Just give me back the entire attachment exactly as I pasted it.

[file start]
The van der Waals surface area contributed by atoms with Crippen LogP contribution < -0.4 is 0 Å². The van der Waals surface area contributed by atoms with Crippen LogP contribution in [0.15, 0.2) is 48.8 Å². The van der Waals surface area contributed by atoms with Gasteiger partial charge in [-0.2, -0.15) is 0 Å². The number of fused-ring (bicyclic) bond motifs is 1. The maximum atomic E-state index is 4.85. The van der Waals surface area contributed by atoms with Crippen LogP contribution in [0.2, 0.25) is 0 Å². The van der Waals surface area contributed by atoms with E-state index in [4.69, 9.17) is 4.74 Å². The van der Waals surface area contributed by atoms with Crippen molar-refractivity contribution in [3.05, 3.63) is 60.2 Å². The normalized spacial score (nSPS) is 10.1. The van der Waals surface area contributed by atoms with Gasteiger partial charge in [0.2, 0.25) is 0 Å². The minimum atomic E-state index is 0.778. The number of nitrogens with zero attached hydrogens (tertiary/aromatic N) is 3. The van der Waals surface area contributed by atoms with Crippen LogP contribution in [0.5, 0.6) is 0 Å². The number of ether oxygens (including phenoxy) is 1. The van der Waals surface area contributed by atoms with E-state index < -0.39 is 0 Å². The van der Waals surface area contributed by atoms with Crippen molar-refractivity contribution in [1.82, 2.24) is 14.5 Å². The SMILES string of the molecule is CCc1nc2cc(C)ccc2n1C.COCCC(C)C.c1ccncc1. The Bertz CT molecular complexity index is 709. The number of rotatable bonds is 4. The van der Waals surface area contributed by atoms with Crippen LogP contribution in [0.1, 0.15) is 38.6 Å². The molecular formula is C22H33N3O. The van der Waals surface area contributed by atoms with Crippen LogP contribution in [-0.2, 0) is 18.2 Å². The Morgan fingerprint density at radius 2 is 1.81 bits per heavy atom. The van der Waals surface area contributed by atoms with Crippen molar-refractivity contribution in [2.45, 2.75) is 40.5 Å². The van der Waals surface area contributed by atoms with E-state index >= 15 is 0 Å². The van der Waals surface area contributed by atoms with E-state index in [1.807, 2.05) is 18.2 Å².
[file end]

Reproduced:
The van der Waals surface area contributed by atoms with Crippen LogP contribution < -0.4 is 0 Å². The van der Waals surface area contributed by atoms with Crippen LogP contribution in [0.15, 0.2) is 48.8 Å². The van der Waals surface area contributed by atoms with Gasteiger partial charge in [-0.2, -0.15) is 0 Å². The number of fused-ring (bicyclic) bond motifs is 1. The maximum atomic E-state index is 4.85. The van der Waals surface area contributed by atoms with Crippen LogP contribution in [0.2, 0.25) is 0 Å². The van der Waals surface area contributed by atoms with E-state index in [4.69, 9.17) is 4.74 Å². The van der Waals surface area contributed by atoms with Crippen molar-refractivity contribution in [3.05, 3.63) is 60.2 Å². The normalized spacial score (nSPS) is 10.1. The van der Waals surface area contributed by atoms with Gasteiger partial charge in [0.2, 0.25) is 0 Å². The minimum atomic E-state index is 0.778. The number of nitrogens with zero attached hydrogens (tertiary/aromatic N) is 3. The van der Waals surface area contributed by atoms with Crippen LogP contribution in [0.5, 0.6) is 0 Å². The number of ether oxygens (including phenoxy) is 1. The van der Waals surface area contributed by atoms with E-state index < -0.39 is 0 Å². The van der Waals surface area contributed by atoms with Crippen molar-refractivity contribution in [1.82, 2.24) is 14.5 Å². The SMILES string of the molecule is CCc1nc2cc(C)ccc2n1C.COCCC(C)C.c1ccncc1. The Bertz CT molecular complexity index is 709. The number of rotatable bonds is 4. The van der Waals surface area contributed by atoms with Crippen LogP contribution in [0.1, 0.15) is 38.6 Å². The molecular formula is C22H33N3O. The van der Waals surface area contributed by atoms with Crippen LogP contribution in [-0.2, 0) is 18.2 Å². The Morgan fingerprint density at radius 2 is 1.81 bits per heavy atom. The van der Waals surface area contributed by atoms with Crippen molar-refractivity contribution in [2.45, 2.75) is 40.5 Å². The van der Waals surface area contributed by atoms with E-state index >= 15 is 0 Å². The van der Waals surface area contributed by atoms with E-state index in [1.807, 2.05) is 18.2 Å².